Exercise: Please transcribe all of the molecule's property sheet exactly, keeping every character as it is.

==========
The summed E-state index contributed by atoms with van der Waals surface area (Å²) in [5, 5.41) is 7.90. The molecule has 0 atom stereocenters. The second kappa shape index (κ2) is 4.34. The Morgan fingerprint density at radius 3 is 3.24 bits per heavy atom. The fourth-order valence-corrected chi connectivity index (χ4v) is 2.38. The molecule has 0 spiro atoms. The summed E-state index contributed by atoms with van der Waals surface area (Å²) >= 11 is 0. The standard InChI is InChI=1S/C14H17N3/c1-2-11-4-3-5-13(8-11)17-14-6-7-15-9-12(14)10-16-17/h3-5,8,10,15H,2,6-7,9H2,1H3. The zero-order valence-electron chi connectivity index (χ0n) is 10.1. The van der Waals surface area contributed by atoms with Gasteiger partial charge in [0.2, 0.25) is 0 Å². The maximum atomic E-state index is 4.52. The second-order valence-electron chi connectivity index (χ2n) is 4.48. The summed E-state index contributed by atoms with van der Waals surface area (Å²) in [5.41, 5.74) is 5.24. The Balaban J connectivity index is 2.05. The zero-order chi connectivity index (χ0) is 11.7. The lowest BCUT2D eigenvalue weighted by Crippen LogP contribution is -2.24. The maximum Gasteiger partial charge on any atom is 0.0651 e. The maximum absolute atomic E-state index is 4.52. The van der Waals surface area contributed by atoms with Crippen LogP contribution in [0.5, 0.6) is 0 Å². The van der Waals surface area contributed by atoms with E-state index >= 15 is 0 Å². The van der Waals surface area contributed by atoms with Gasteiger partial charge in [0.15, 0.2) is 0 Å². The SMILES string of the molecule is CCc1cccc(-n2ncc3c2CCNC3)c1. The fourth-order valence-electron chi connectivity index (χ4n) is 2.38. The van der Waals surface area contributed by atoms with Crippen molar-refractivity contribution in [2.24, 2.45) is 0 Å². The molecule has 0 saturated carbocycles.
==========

The summed E-state index contributed by atoms with van der Waals surface area (Å²) in [5, 5.41) is 7.90. The molecule has 0 atom stereocenters. The second kappa shape index (κ2) is 4.34. The Morgan fingerprint density at radius 3 is 3.24 bits per heavy atom. The fourth-order valence-corrected chi connectivity index (χ4v) is 2.38. The molecule has 0 spiro atoms. The summed E-state index contributed by atoms with van der Waals surface area (Å²) >= 11 is 0. The standard InChI is InChI=1S/C14H17N3/c1-2-11-4-3-5-13(8-11)17-14-6-7-15-9-12(14)10-16-17/h3-5,8,10,15H,2,6-7,9H2,1H3. The zero-order valence-electron chi connectivity index (χ0n) is 10.1. The van der Waals surface area contributed by atoms with Gasteiger partial charge in [0.2, 0.25) is 0 Å². The maximum atomic E-state index is 4.52. The second-order valence-electron chi connectivity index (χ2n) is 4.48. The summed E-state index contributed by atoms with van der Waals surface area (Å²) in [5.41, 5.74) is 5.24. The Balaban J connectivity index is 2.05. The zero-order chi connectivity index (χ0) is 11.7. The lowest BCUT2D eigenvalue weighted by Crippen LogP contribution is -2.24. The maximum Gasteiger partial charge on any atom is 0.0651 e. The maximum absolute atomic E-state index is 4.52. The van der Waals surface area contributed by atoms with Crippen LogP contribution in [0.5, 0.6) is 0 Å². The van der Waals surface area contributed by atoms with E-state index >= 15 is 0 Å². The van der Waals surface area contributed by atoms with Gasteiger partial charge in [0.15, 0.2) is 0 Å². The SMILES string of the molecule is CCc1cccc(-n2ncc3c2CCNC3)c1. The fourth-order valence-electron chi connectivity index (χ4n) is 2.38. The van der Waals surface area contributed by atoms with Crippen molar-refractivity contribution in [2.24, 2.45) is 0 Å². The molecule has 0 saturated carbocycles.